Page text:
March Development of high-performance two- dimensional gel electrophoresis for human hair shaft proteome Sing Ying Wong 0 1 2 Onn Haji Hashim 1 2 Nobuhiro HayashiID 0 1 2 0 Department of Life Science and Technology, Graduate School of Life Science and Technology, Tokyo Institute of Technology, Meguro-ku, Tokyo-to, Japan, 2 Department of Molecular Medicine, Faculty of Medicine, University of Malaya, Kuala Lumpur, Malaysia, 3 University of Malaya Centre for Proteomics Research, University of Malaya , Kuala Lumpur , Malaysia 1 Editor: Andy T. Y. Lau, Shantou University Medical College , CHINA 2 Institute of Technology and Grants-in-Aid for Scientific Research C 25462831 and 16K11421 from the Ministry of Education , Science , Sports and Culture of Japan. The funders had no role in study design, data collection and analysis, decision to publish, or preparation of the manuscript The primary components of human hair shaft-keratin and keratin-associated proteins (KAPs), together with their cross-linked networks-are the underlying reason for its rigid structure. It is therefore requisite to overcome the obstacle of hair insolubility and establish a reliable protocol for the proteome analysis of this accessible specimen. The present study employed an alkaline-based method for the efficient isolation of hair proteins and subsequently examined them using gel-based proteomics. The introduction of two proteomic protocols, namely the conventional and modified protocol, have resulted in the detection of more than 400 protein spots on the two-dimensional gel electrophoresis (2DE). When compared, the modified protocol is deemed to improve overall reproducibility, whilst offering a quick overview of the total protein distribution of hair. The development of this high-performance protocol is hoped to provide a new approach for hair analysis, which could possibly lead to the discovery of biomarkers for hair in health and diseases in the future. Data Availability Statement; All relevant data are within the manuscript Introduction Proteomics has been extensively used over the last decade due to its ability to unveil the proteome of a cell, tissue, or organism and explicitly exhibit their dynamic states [ 1 ]. However, this high-throughput technique was seldom used to describe the proteome of human hair shaft. The study of such simple and stable specimen has not been broadly discussed from the proteomics standpoint until recent years. This was due to the difficulty in extraction of hair protein caused by its high stability and keratin content, which often remains insolubilized even in strong denaturants [ 2 ]. These keratins, together with small hydrophobic proteins, known as keratin-associated proteins (KAPs), make up the primary structural of the human hair [ 3 ]. Besides, the insolubility of hair was also a result of the extensive disulfide bond cross-linking between KAPs and keratin intermediate filaments (KIFs), which exist in cytoplasm of hair cortical cells [ 4 ]. The interaction between KIFs and KAPs is not only crucial for hair growth, but also to provide tensile strength and elasticity to the hair [ 5, 6 ] Several efforts have been made to extract hair protein, followed by identification of proteins present in human hair. To date, over 300 proteins were identified [ 7 ]. Nonetheless, the study of human hair shaft proteins by gel-based proteomics was scarcely reported. This may be due to several reasons, such as extremely biased composition to keratins as the major protein, inadequate amount of extracted hair protein, ineffectual solubilization of protein and/or incompatibility of processed sample with downstream applications such as isoelectric focusing (IEF) and two-dimensional gel electrophoresis (2DE). In 2002, when ?Shindai method? was reported as a convenient extraction methodology for human hair [ 8 ], interest in studying hair proteome aroused. The study also examined the composition of the extracted protein using 2DE and resulted in at least two spots in the more acidic region together with at least three spots from the acidic to basic regions [ 8 ]. Some proteins also appeared as unfocused horizontal streaks, which may be caused by the lack of sample clean-up and protein precipitation that contributed to high salt ions in the sample [ 9 ]. Hence, it is considered obligatory to remove potential impurities and interfering substances prior to sample application in order to attain desirable 2DE gel [ 10 ]. Even so, there is possible loss of protein during precipitation [ 11 ] that could eventually result in inadequate sample at undetectable level. Moreover, it is also believed that high-abundant proteins may impede the appearance of low-abundant proteins in the sample [ 12 ]. The study of post-translational modifications and protein abundances of hair is essential for the thorough understanding of human hair. This is feasible through the use of 2DE [ 13 ]. This classical method could separate proteins based on their charge as well as molecular size in order to generate protein expression profiles [ 14 ]. A representative view of hair complexity could be obtained, which would then be useful for comparative as well as protein expression analysis. Overcoming the challenges in hair protein extraction is therefore imperative. The current study has selected an alkaline-based method to obtain hair proteins from hair shaft samples. Previous study has demonstrated efficient extraction of hair protein by heating short strands of hair in an alkaline lysis buffer [ 15 ]. Subsequently, the quality of the extracted protein by this methodology and its compatibility with the downstream processes were assessed in this study. Through the use of this method of extraction, adequate protein was attainable to be resolved in both first and second dimensional gel electrophoresis. Following the separation of hair protein across a two-dimensional gel using conventional proteomic techniques, the present study then applied some modifications on these sophisticated techniques to overcome some limitations that were found in the conventional protocol. The comparison between these protocols including the difference in sample preparation, isoelectric focusing (IEF) as well as 2DE was made to determine the most suitable method to reveal information of such complex tissue?hair. The establishment of this high-performance human hair shaft proteomics is essential for comparative analysis in the future, where gel-togel reproducibility is often a point in question. In addition to providing an insight into hair proteome profile, the adoption of these high-throughput techniques in the modified protocol could serve as a novel approach to discover potential biomarkers of hair health, ageing and various diseases in the future. Materials and methods Conventional proteomic techniques and protocol mentioned throughout this study were carried out in the Department of Molecular Medicine of University of Malaya, Malaysia [ 15 ]. 2 / 11 Hair protein extraction Samples of hair shaft were collected from two unrelated healthy volunteer subjects (n = 2) without prior hair treatment such as hair dyes, perm and bleach. The hair samples were sterilized with 90% ethanol for lipid removal and extraction of hair protein was undertaken according to the protocol reported in the previous study [ 15 ], which involved the adoption of alkaline lysis buffer. However, the second stage of extraction was omitted in this study to reduce the total extraction duration. This study and its consent procedure were approved by the Ethical Committee of Tokyo Institute of Technology (Ref. no.: 2018071). Protein precipitation, solubilization and quantification Samples were purified and concentrated using two different methods: acetone precipitation by mixing one volume of sample with four volumes of pre-cold acetone in the conventional protocol; or the use of 2D clean-up kit (GE Healthcare, FairField, CT) according to the manufacturer?s guideline in the modified protocol. An additional step was added to the default 2D clean-up protocol by dispersing the protein pellet in iced water using Ultrasonic Disintegrator (MU-8, Progen, London, UK) prior to incubating the tube at -20?C for at least 30 min. The precipitated protein was later reconstituted in either sample buffer [7 M urea; 2 M thiourea; 4% CHAPS; 2% ampholytes (IPG 4?7); 1% dithiothreitol (DTT)] or Destreak Rehydration Solution (GE Healthcare, Amersham, UK). Prior to applying samples for gel electrophoresis, the concentration of protein in both samples were determined by Bradford colorimetric method or 2D Quant kit (GE Healthcare, FairField, CT). Sample preparation for 2DE Each hair protein solution of 100 ?g was prepared for 2DE. In the conventional protocol, protein solution was mixed with rehydration solution which has similar constituent to the sample buffer prepared earlier, except a few grains of DTT was only added prior to use. A few grains of Orange G as tracking dye was also added. On the the other hand, hair protein solution was mixed with Destreak Rehydration solution (GE Healthcare, Amersham, UK) and 0.7 ?L of IPG buffer (pH 3?10) in the modified protocol. Any undissolved substances were removed using a Spin Filter (Agilent Technologies, CA, USA). In both experiments, the volumes of protein solution added were based on the result of protein quantification. Moreover, different types of Immobiline DryStrips (13 cm, pH 4?7; 7 cm, pH 3?10) were also compared in this study. The former was adopted in the conventional protocol. In both experiments, the Immobiline DryStrips were incubated in the sample mixture on the Immobiline Drystrip Reswelling Tray (GE Healthcare, Uppsala, Sweden). Appropriate amount of Immobiline DryStrip Cover Fluid was added into the samples before the DryStrips were allowed to incubate for 18 h at room temperature (RT). Isoelectric focusing (IEF) of proteins The conventional protocol performed IEF on Multiphor II Flatbed electrophoresis system and Electrophoresis Power Supply EPS-3501 XL (GE Healthcare, Uppsala, Sweden). It was performed by gradually increasing the voltage across the DryStrip under the following conditions: (i) 0?500 V, 1 h; (ii) 1000 V, 1 h; (iii) 8000 V, 2 h 30 m, and (iv) 8000 V, 55 m. When the run was complete, the focused strip was stored at -80?C in screw-cap tubes for overnight. For the modified protocol, first-dimensional separation of protein was done using similar power supply, except Multiphor II (GE Healthcare) and a cooling circulator (Julabo, Seelbach, Germany) was linked. The conditions used to run IEF also differed: (i) 0?300 V, 1 min; (ii) 300 V, 1.5 h; 3 / 11 (iii) 300?3500 V, 1.5 h and (iv) 3500 V, 500 hours (= 1). It was allowed to run for at least 5 hours until the current value became constant. The strip was immediately used for the next step. Equilibration of immobiline DryStrips The DryStrip kept at -80?C was first equilibrated in equilibration buffer [6 M urea; 0.05 M Tris-Hydrochloric Acid (Tris-HCl), pH 8.8; 30% v/v glycerol; 2% sodium dodecyl sulfate (SDS); a few grains of bromophenol blue] with 1% w/v DTT, then in equilibration buffer with 4.5% w/v Iodoacetamide (IAA) for 20 m each at RT. The modified method also utilized equilibration buffer with the same components, except the concentrations of Tris-HCl and glycerol were altered to 1.5 M and 30% v/v, respectively. Moreover, the DryStrip was only incubated for 15 m each at RT. 2DE of proteins The comparison between hand-cast and pre-cast gels, as well as different SDS-PAGE gel percentages and sizes were also made in this study. The conventional protocol involved handcasting gradient gel of 8?15%. Glass plates of 16 x 18 cm, with a 1 mm thick gradient gel was prepared using a gradient maker (Model SG 30, Hoefer, USA). Agarose sealing solution of 0.5% was used and electrophoresis was performed by SE 600 Ruby Electrophoresis System (GE Healthcare, Uppsala, Sweden) linked to a cooling circulator (Grant Instrument Ltd., Cambridge, UK) and Power Supply-EPS601 (GE Healthcare) at 18?C. The gel was run using SDS electrophoresis buffer (25 mM Tris; 198 mM glycine; 0.1% SDS) under these conditions: (i) Phase 1: 50 V, 150 mA, 100 W for one hour; (ii) Phase 2: 600 V, 150 mA, 100 W until the tracker dye reached the bottom of the gel. In the modified protocol, pre-cast NuPAGE 4?12% Bis-Tris ZOOM Gel, size of 8 x 8 cm (Invitrogen, California, USA) was used and electrophoresis was performed in the Mini-PROTEAN Tetra Vertical Electrophoresis Cell (Bio-Rad). Similarly, 0.5% agarose sealing solution was used, but NuPAGE MOPS SDS Running Buffer (1X) was used to run the electrophoresis at 200 V, 2 mA instead. The electrophoresis was stopped when the marker reached the mark above the protrusion of the gel cassette. Gel-staining Two different gel-staining methods were compared in the current study: silver-staining for conventional protocol; Sypro Ruby-staining for modified protocol. As for silver-staining protocol, gel was first fixed with fixation solution (40% v/v ethanol; 10% acetic acid) for 30 m, then incubated in sensitizing solution (30% v/v ethanol; 0.5 M sodium acetate trihydrate; 12.7 mM sodium thiosulphate) for another 30 m before washing with distilled water. The washing step was repeated thrice for 5 min each. Next, the gel was impregnated with silver solution (14.7 mM silver nitrate) for 20 m, then rinsed twice with Milli-Q water for 1?2 m to remove excess silver solution. The gel was later incubated in developing buffer (0.24 M sodium carbonate; 0.04 v/v formaldehyde) for image development. When sufficient degree of spot intensities has been achieved, staining is stopped using stop solution [40 mM ethylenediaminetetraaacetic acid (EDTA) sodium dihydrate] for 30 min before rinsing twice with distilled water. This silver-staining method was performed on an orbital shaker (BioLab, UbiTechPark, Singapore) which was set at a constant speed of 50 rpm. The gel was then finally scanned using ImageScanner III. In comparison with the conventional protocol, Sypro Ruby Protein Gel Stain (Lonza Rockland, ME, USA) was selected for the modified protocol in this study. Gel obtained from 2DE was fixed with fixation solution (50% methanol; 7% acetic acid) for 30 m for twice, then stained with 40 mL of Sypro Ruby Gel Stain in a shielded state for overnight. The gel was 4 / 11 later washed with Milli-Q water and destained with decoloration solution (10% methanol; 7% acetic acid). Finally, the solution was replaced with Milli-Q water and gel was scanned using Typhoon FLA 9000 Scanner (GE Healthcare, Uppsala, Sweden). Gels obtained from both protocols were analyzed using ImageMaster 2D Platinum Software. Results Quantification of hair protein It is crucial to evaluate the appropriate assay of protein quantification, as well as the method for sample clean-up to suit the experimental design in this study. The conventional protocol utilized pre-cold acetone for protein precipitation and resulted in 5.68 ?g/?l when quantified using Bradford colorimetric assay. On the other hand, in the modified protocol, 2D Clean-up kit was used and 2D Quant kit has quantified 6 ?g/?l of extracted protein. Although the amount of extracted proteins in both experiments were comparable, the efficacy of each cleanup method should be conferred altogether with the resulted 2DE gel profiles, which will be further discussed later in this study. Resolubilization of hair protein pellets In both experiments prior to quantification, protein pellets were reconstituted in either sample buffer or Destreak Rehydration solution. When sample buffer containing DTT was used, the protein pellets were completely dissolved. On the other hand, in the case where Destreak Rehydration solution was used, some parts of the protein pellets obtained from 2D cleaned-up sample remained jelly-like, which was resistant to solubilization. Hair protein expression profiles The current study has successfully obtained 2DE gel profiles of human hair through both the conventional and modified protocols. The distribution of spots of hair proteins is displayed in Fig 1. Spot detection was also performed on these gels using Image Master 2D Platinum Software and the result is displayed in Table 1. In the modified protocol, the number of protein spots was increased by approximately 10% when compared to the conventional protocol. Discussion Although several reports have identified proteins in hair using other technologies, these reports lacked the vigor of a 2DE analysis that include exemplary quantitation in combination with separation of protein variants [ 16 ]. Therefore, 2DE is still a favored technology for the analysis of human hair shaft in many means. Hair protein extracted using alkaline-based method was shown to be compatible with the downstream application used in this study. This explains that the use of high temperature together with alkaline lysis buffer were able to break the highly cross-linked protein networks in hair [ 15 ], causing this complex mixture to be well separated in the first and second dimensional gel electrophoresis. Since the intensities of spots is proportional to the quantity of the protein on the gel [ 17 ], the high-abundant proteins based on the expression profiles were observed mostly in the acidic region with molecular weight of 30?60 kDa. These proteins were thought to be largely acidic type I keratins because of their pI value which ranges from 4.5?5.5 [ 18 ]. When spot number was taken into account, there was an increase in spot detection in the modified protocol, which could be due to sample variability and/or improvements in the proteomics techniques used. In both experiments however, the number of protein spots detected 5 / 11 Fig 1. 2DE gel protein expression profiles of human hair shaft protein. (A) Conventional protocol. Proteins were separated in the first dimension on an IPG strip (pH 4?7; 13 cm) and in the second dimension on a hand-cast 8?15% gradient gel. Gel was silver-stained and scanned using Image Scanner III. (B) Modified protocol. Proteins were separated in the first dimension on an IPG strip (pH 3?10; 7 cm) and in the second dimension on a pre-cast 4?12% gradient gel. Gel was Sypro Ruby-stained and scanned using Typhoon FLA 9000 Scanner. Both gels were loaded with 100 ?g of hair protein with reference to result obtained from protein quantification. was greatly increased when compared to previous study using ?Shindai method?, where only at least 5 protein spots were reported in the acidic and neutral to basic regions [ 8 ]. It is evident that the use of alkaline-based method together with a high-performance sample processing protocol is essential to obtain desirable 2DE gel profile of hair protein. Furthermore, the hair protein expression profile obtained in the current study shows similar pattern to the 2DE gel profile of wool [ 19 ], where the high abundant proteins were identified as type I keratins in the 6 / 11 acidic region and type II keratins in the neutral to basic region. Although it was not known the total number of protein spots, it was noted that low molecular weight proteins of wool being resolved in the 2DE gel were sparse. The detection of these low molecular weight human hair proteins in this study could reveal the small hydrophobic proteins in hair, known as keratinassociated proteins with a typical molecular weight of 6?30 kDa [ 20 ]. In addition, it is also believed that some non-keratin proteins present in hair were also isolated altogether in this study. Nonetheless, since keratins and keratin-associated proteins are the primary components of human hair, these proteins tend to dominate 2DE map, hindering the detection of less abundant proteins [ 12 ]. Future work should be done in order to reveal these non-keratin proteins in hair. Considering the number of protein spots detected in both conventional and modified protocol did not vary greatly, the overall performances of the protocols were further compared in order to determine the most suitable protocol for hair proteome analysis. The comparison was made based on several factors such as gel resolution, reproducibility, total time and effort required. Much work has been reported emphasizing on the efficacies of different clean-up methods. The 2D Clean-up kit used in the modified protocol utilized TCA/acetone precipitation of proteins for the removal of the sample proteins from interfering substances such as salts, lipids, nucleic acids, etc [ 21 ]. Similarly, acetone precipitation has also been proven to be an inexpensive and easy alternative which also results in high protein yield and presumably more spots in 2DE gel [ 22 ]. However, the present study showed that the use of 2D Clean-up kit in the modified protocol has resulted in slightly more spots than in the conventional protocol (Table 1). With that said, it should also be taken into account that this could be due to difference in samples used. Additionally, it was also noteworthy that the use of acetone precipitation has collected majority of the hair proteins and failed to remove some of which are high in abundance, mostly in the acidic region, with pI value close to 4.5. It is therefore implied that 2D Clean-up kit is a better option for hair protein concentration, which was also able to leave out part of the high-abundant hair proteins and generated clearer display of proteins together with their isoforms on the gel profile. After isolation of protein from hair shaft, protein pellets were reconstituted in either sample buffer or Destreak Rehydration solution, where both buffers contained denaturing agents such as urea and thiourea. Since the concentration of these two reagents used in both experiments were identical, the incomplete solubilization of protein pellets in Destreak Rehydration solution suggests that the addition of thiol reducing agent, DTT, used in the sample buffer of conventional protocol has successfully disrupted the intramolecular and intermolecular disulfide bonds of hair protein [ 23 ]. This allowed the hair protein to unfold and retain in its fully reduced state. However, the use of DTT during IEF has been reported to cause unsatisfactory 2DE gel profile, such as unfocused and disappearance of some spots [ 24 ]. Therefore, the suitability of each sample buffer is also further assessed in adjacent to the generated 2DE gel profile of hair protein. Despite the incomplete solubilization of hair protein pellet in Destreak Rehydration solution used in the modified protocol, more protein spots were detected (Table 1). 7 / 11 Moreover, streaking was also remarkably improved in the generated 2DE gel profile (Fig 1). This was due to its ability to prevent unspecific oxidation of protein thiol groups [ 25, 26 ]. Other than improved focusing of proteins, spot pattern of 2DE gel profile of hair sample solubilized in Destreak Rehydration solution is regarded to be simpler. There are various types of IPG immobiline drystrips available in the market. Thus, the evaluation of a suitable IPG immobiline drystrip for separation of hair proteins was also performed in this study. Generally, choice of length and pH range of strips should be dependent on the protein of interest of a study [ 27 ]. The use of narrower pH range, such as the one used in the conventional protocol (pH 4?7), should result in better separated protein species and isoforms due to the expansion of a small pH range across the entire width of a gel [ 28 ]. Even so, the use of wide pH range (pH 3?10) in the modified protocol has resulted in more protein spots detection, whilst providing a broad overview of total protein distribution in human hair. Besides, it was able to resolve more hair proteins in the neutral to basic region, which may have contributed to the total number of protein spots. These proteins were thought to be type II basic keratin due to their pI value of 6.5?7.5 [ 18 ]. Hence, the use of IPG strip with pH 3?10 is much preferred in the current study, in alignment with its aim to serve as a preliminary study on proteins of human hair shaft through gel-based proteomics. A quick overview of the total hair protein is attainable when IPG strip shorter in length and broader in pH range is used. The conventional and modified protocol in the current study have selected gradient gel for its advantages to estimate the complexity of hair protein and analyze wide range of protein sizes [ 29 ]. After interesting region of 2DE has been determined, single acrylamide percentage gel may be run in the future to study hair proteins of particular size range. For high-throughput application, pre-cast gel is often preferred due to its ability to save time, labor and improve gel-to-gel reproducibility for their comparisons [ 30 ]. In the current study, it was noted that quality control remains difficult in hand-cast gel used in the conventional protocol to some extent. Moreover, smaller gel size used in the modified protocol as opposed to the conventional protocol, clearly has reduced the total running and analysis time by at least half, without compromising the gel quality. Following electrophoretic separation of hair proteins, the choice of image analysis method is examined, specifically between silver-staining and Sypro Ruby staining. Very often, the staining method is closely reliant to the intended downstream analytical procedures. Other than being a more sensitive staining method than silver-staining, Sypro Ruby has also proven to demonstrate improved linearity, batch-to-batch consistency and enhanced recovery of peptides from in-gel digests for MALDI-TOF mass spectrometry [ 31 ]. Besides, silver-stained gel has resulted in some ?negative spots? and/or poorly-stained spots of high-abundant hair proteins of 35?55 kDa in the acidic region (Fig 1a). These spots often appear during early stage of development and are strongly dependent on the silver concentration used [ 32 ]. This could be solved by longer development times but it would also risk over-staining of the gel, especially in the region of high-abundant proteins. Hence, when consistency is a critical parameter, Sypro Ruby staining used in the modified protocol is favored for proper visualization of hair proteins in this study. Other than the reasons such as use of 2D Clean-up kit and pre-cast polyacrylamide gel, another key parameter that contributed to the overall increased reproducibility is the downsized polyacrylamide gel employed in the modified protocol. When proteins are separated in the two dimensions in such short separation distance, the electrical field strength applied is maximized. Not only it allows separations of proteins in a short period of time, the electric field passing across the downsized gel could easily be kept consistent. Moreover, temperature control, which is another essential parameter to yielding high resolution gel, could also be achieved when using gel in smaller size. 8 / 11 The presence of DTT in the sample buffer could completely resolubilized acetoneprecipitated protein but could cause unfocused spots. Hence, in the modified protocol, Destreak rehydration solution was used. It could reduce streaking while producing focused spots due to its ability to prevent unspecific oxidation of protein thiol groups. Shorter strip with wider pH range was used in the modified protocol to obtain a quick overview of the total hair protein distribution of the sample. The use of pre-cast gel is not only convenient, but quality control is achievable. The downsized gel in the modified protocol is also able to ensure consistent temperature and electrical field passing across the gradient gel when running 2DE. Sypro Ruby shows less protein-to-protein variability, when compared to silverstain. When proteins are silver-stained, some protein spots could not be stained at all, or are seen as ?hollow spots? when visualized. Sypro Ruby, on the other hand, binds to basic amino acids as well as the polypeptide backbone. Moreover, it has extremely high staining capacity where it stains most classes of proteins including those which are challenging to stain. This includes the different methods used when removing impurities from hair samples, re-solubilization of proteins, separation of proteins and staining of the generated 2DE gels. The basis of modifications was also included to demonstrate the factors of the increased gel resolution and improved reproducibility in the modified protocol, which were difficult to achieve in the conventional protocol. Present findings offer the prospect of several valuable directions for future hair shaft protein analysis. Both the conventional and modified protocol used in this study were able to resolve hair proteins well in the electrophoretic separation, with the aid of an effective extraction method, known as the alkaline-based method. In the later part of this study, the comparison between these protocols was able to help determine the most suitable techniques to be used for future hair protein analysis. An overview of the different experimental procedures used in both of the protocols and the basis of each modification is also shown in Table 2. Overall, the modified protocol was proven to be less laborious, sensitive, rapid and easily applied in the current study. The development of this high-performance human hair shaft proteomics is anticipated to serve as a fundamental guideline for future scientists to conduct various studies on human hair shaft, potentially including biomarkers studies related to hair health, diseases and ageing. Author Contributions Conceptualization: Sing Ying Wong, Onn Haji Hashim, Nobuhiro Hayashi. Data curation: Sing Ying Wong, Onn Haji Hashim, Nobuhiro Hayashi. Funding acquisition: Nobuhiro Hayashi. Investigation: Sing Ying Wong, Nobuhiro Hayashi. Methodology: Sing Ying Wong, Onn Haji Hashim, Nobuhiro Hayashi. Project administration: Onn Haji Hashim, Nobuhiro Hayashi. Resources: Onn Haji Hashim, Nobuhiro Hayashi. 9 / 11 Software: Sing Ying Wong. Supervision: Onn Haji Hashim, Nobuhiro Hayashi. Validation: Onn Haji Hashim, Nobuhiro Hayashi. Visualization: Sing Ying Wong, Nobuhiro Hayashi. Writing ? original draft: Sing Ying Wong. Writing ? review & editing: Sing Ying Wong, Onn Haji Hashim, Nobuhiro Hayashi. 10 / 11 1. Cho WC . Proteomics technologies and challenges . Genomics Proteomics Bioinformatics . 2007 ; 5 ( 2 ): 77 - 85 . 0229 ( 07 ) 60018 - 7 PMID: 17893073 2. Laatsch CN , Durbin-Johnson BP , Rocke DM , Mukwana S , Newland AB , Flagler MJ , et al. Human hair shaft proteomic profiling: individual differences, site specificity and cuticle analysis . PeerJ . 2014 ; 2: e506 . PMID: 25165623 3. Zhao Z , Liu G , Li X , Huang J , Xiao Y , Du X , et al. Characterization of the Promoter Regions of Two Sheep Keratin-Associated Protein Genes for Hair Cortex-Specific Expression . PLoS One . 2016 ; 11 ( 4 ): e0153936. 0153936 PMID: 27100288 4. Fratini A , Powell BC , Rogers GE . Sequence, expression, and evolutionary conservation of a gene encoding a glycine/tyrosine-rich keratin-associated protein of hair . J Biol Chem . 1993 ; 268 ( 6 ): 4511 - 8 . PMID: 7680040 5. Powell BCaR , Rogers GE. The role of keratin proteins and their genes in the growth, structure and properties of hair . EXS . 1997 ; 78 : 59 - 148 . PMID: 8962491 6. Oshima RG . Apoptosis and keratin intermediate filaments . Cell Death Differ . 2002 ; 9 ( 5 ): 486 - 92 . https:// PMID: 11973607 7. Lee YJ , Rice RH , Lee YM . Proteome analysis of human hair shaft: from protein identification to posttranslational modification . Mol Cell Proteomics . 2006 ; 5 ( 5 ): 789 - 800 . M500278 -MCP200 PMID : 16446289 8. Nakamura A , Arimoto M , Takeuchi K , Fujii T. A rapid extraction procedure of human hair proteins and identification of phosphorylated species . Biol Pharm Bull . 2002 ; 25 ( 5 ): 569 - 72 . PMID: 12033494 9. Heizmann CW , Arnold EM , Kuenzle CC . Fluctuations of non-histone chromosomal proteins in differentiating brain cortex and cerebellar neurons . J Biol Chem . 1980 ; 255 ( 23 ): 11504 - 11 . PMID: 7440553 10. Berkelman T. Removal of interfering substances in samples prepared for two-dimensional (2-D) electrophoresis . Methods Mol Biol . 2008 ; 424 : 51 - 62 . 60327 -064- 9 _5 PMID: 18369852 11. Feist P , Hummon AB . Proteomic challenges: sample preparation techniques for microgram-quantity protein analysis from biological samples . Int J Mol Sci . 2015 ; 16 ( 2 ): 3537 - 63 . ijms16023537 PMID: 25664860 12. Liu B , Qiu FH , Voss C , Xu Y , Zhao MZ , Wu YX , et al. Evaluation of three high abundance protein depletion kits for umbilical cord serum proteomics . Proteome Sci . 2011 ; 9 ( 1 ): 24 . 1477 -5956-9-24 PMID: 21554704 13. Garfin DE. Two-dimensional gel electrophoresis: an overview . In: Trends in Analytical Chemistry. California, USA: Elsevier Science B. V. ; 2003 . p. 263 - 271 . 14. Saraswathy N , Ramalingam P . Concepts and techniques in genomics and proteomics . Cambridge, UK: Woodhead Publishing; 2011 . p. 147 - 158 . 15. Wong SY , Lee CC , Ashrafzadeh A , Junit SM , Abrahim N , Hashim OH . A High-Yield Two-Hour Protocol for Extraction of Human Hair Shaft Proteins . PLoS One . 2016 ; 11 ( 10 ):e0164993. 1371/journal.pone. 0164993 PMID: 27741315 16. Gorg A , Weiss W , Dunn MJ . Current two-dimensional electrophoresis technology for proteomics . Proteomics . 2004 ; 4 ( 12 ): 3665 - 85 . PMID: 15543535 17. Li F , Seillier-Moiseiwitsch F. Analyzing 2D gel images using a two-component empirical bayes model . Bmc Bioinformatics . 2011 ; 12 : 433 . 1471 -2105-12-433 PMID: 22067142 18. Moll R , Franke WW , Schiller DL , Geiger B , Krepler R. The Catalog of Human Cytokeratins-Patterns of Expression in Normal Epithelia, Tumors and Cultured-Cells . Cell . 1982 ; 31 ( 1 ): 11 - 24 . 1016/ 0092 - 8674 ( 82 ) 90400 - 7 PMID: 6186379 19. Deb-Choudhury S , Plowman JE , Harland DP . Isolation and Analysis of Keratins and Keratin-Associated Proteins from Hair and Wool . Methods Enzymol . 2016 ; 568 : 279 - 301 . 2015 . 07 .018 PMID: 26795475 20. Fujii T , Takayama S. and Ito Y. A novel purification procedure for keratin-associated proteins and keratin from human hair . J Biol Macromol 2013 ; 13 ( 3 ): 92 - 106 . 21. Devraj K , Geguchadze R. , Klinger M. E. , Freeman W. M. and Simpson I. A. Improved membrane protein solubilization and clean-up for optimum two-dimensional electrophoresis utilizing GLUT-1 as a classic integral membrane protein . J Neurosci Methods . 2009 ; 184 ( 1 ): 119 - 23 . jneumeth. 2009 . 07 .016 PMID: 19631691 22. Nejadi N , Masti SM , Tavirani MR and Golmohammadi T. Comparison of three routine protein precipitation methods: acetone, TCA/acetone wash and TCA/acetone . Journal of Paramedical Sciences . 2014 ; 5 ( 4 ). 23. Chang JY . A two-stage mechanism for the reductive unfolding of disulfide-containing proteins . J Biol Chem . 1997 ; 272 ( 1 ): 69 - 75 . PMID: 8995229 24. Herbert B , Galvani M , Hamdan M , Olivieri E , MacCarthy J , Pedersen S , et al. Reduction and alkylation of proteins in preparation of two-dimensional map analysis: why, when , and how? Electrophoresis. 2001 ; 22 ( 10 ): 2046 - 57 . 1522 - 2683 ( 200106 )22: 10 < 2046 : :AID-ELPS2046>3.0 . CO;2- C PMID : 11465505 25. Hoving S , Gerrits B , Voshol H , Muller D , Roberts RC , van Oostrum J. Preparative two -dimensional gel electrophoresis at alkaline pH using narrow range immobilized pH gradients . Proteomics . 2002 ; 2 ( 2 ): 127 - 34 . PMID: 11840558 26. Olsson I , Larsson K , Palmgren R , Bjellqvist B . Organic disulfides as a means to generate streak-free two-dimensional maps with narrow range basic immobilized pH gradient strips as first dimension . Proteomics . 2002 ; 2 ( 11 ): 1630 - 2 . 1615 - 9861 ( 200211 )2: 11 < 1630 : :AID-PROT1630>3. 0 .CO; 2 - N PMID : 12442261 27. Depagne J , Chevalier F . Technical updates to basic proteins focalization using IPG strips . Proteome Sci . 2012 ; 10 ( 1 ): 54 . 1477 -5956-10-54 PMID: 22954324 28. Westbrook JA , Yan JX , Wait R , Welson SY , Dunn MJ . Zooming-in on the proteome: very narrow-range immobilised pH gradients reveal more protein species and isoforms . Electrophoresis . 2001 ; 22 ( 14 ): 2865 - 71 . 1522 - 2683 ( 200108 )22: 14 < 2865 : :AID-ELPS2865>3.0 .CO;2- Y PMID : 11565781 29. Hashiguchi M , Shimizu K and Hashiguchi T. Inverse -gradient polyacrylamide gel electrophoresis in the presence of sodium dodecylsulfate for better separation of protein samples . J Electrophoresis . 2010 ; 55 ( 1 ). 30. Kannan S , Sujitha MV , Sundarraj S , Thirumurugan R . Two Dimensional Gel Electrophoresis in Cancer Proteomics . In: Gel Electrophoresis-Advanced Techniques . Rijeka, Croatia: IntechOpen; 2012 . p. 360 - 390 . 31. Lopez MF , Berggren K , Chernokalskaya E , Lazarev A , Robinson M , Patton WF . A comparison of silver stain and SYPRO Ruby Protein Gel Stain with respect to protein detection in two-dimensional gels and identification by peptide mass profiling . Electrophoresis . 2000 ; 21 ( 17 ): 3673 - 83 . 1522 - 2683 ( 200011 )21: 17 < 3673 : :AID-ELPS3673>3.0 .CO;2- M PMID : 11271486 32. Chevallet M , Luche S , Rabilloud T. Silver staining of proteins in polyacrylamide gels . Nat Protoc . 2006 ; 1 ( 4 ): 1852 - 8 . 2006 .288 PMID: 17487168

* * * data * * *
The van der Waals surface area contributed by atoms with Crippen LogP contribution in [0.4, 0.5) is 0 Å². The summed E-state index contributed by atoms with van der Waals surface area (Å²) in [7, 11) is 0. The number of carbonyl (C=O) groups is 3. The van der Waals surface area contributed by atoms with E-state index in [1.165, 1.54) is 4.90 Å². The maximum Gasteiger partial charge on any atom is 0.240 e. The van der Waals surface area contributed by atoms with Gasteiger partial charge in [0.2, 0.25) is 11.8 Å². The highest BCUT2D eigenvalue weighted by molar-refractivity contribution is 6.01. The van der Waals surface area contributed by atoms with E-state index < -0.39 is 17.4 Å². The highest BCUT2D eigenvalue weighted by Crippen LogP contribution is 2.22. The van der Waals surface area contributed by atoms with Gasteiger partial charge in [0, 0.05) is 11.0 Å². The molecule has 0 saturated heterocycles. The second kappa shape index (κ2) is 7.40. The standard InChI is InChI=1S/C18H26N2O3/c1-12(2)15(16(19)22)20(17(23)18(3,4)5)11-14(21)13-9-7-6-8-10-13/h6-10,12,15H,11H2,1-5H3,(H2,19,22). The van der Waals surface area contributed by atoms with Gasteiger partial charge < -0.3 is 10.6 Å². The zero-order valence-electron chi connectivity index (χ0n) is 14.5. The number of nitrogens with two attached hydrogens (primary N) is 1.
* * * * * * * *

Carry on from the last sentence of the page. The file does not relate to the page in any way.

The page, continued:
This is a preview of a remote PDF:

Sing Ying Wong, Onn Haji Hashim, Nobuhiro Hayashi. Development of high-performance two-dimensional gel electrophoresis for human hair shaft proteome, PLOS ONE, 2019, DOI: 10.1371/journal.pone.0213947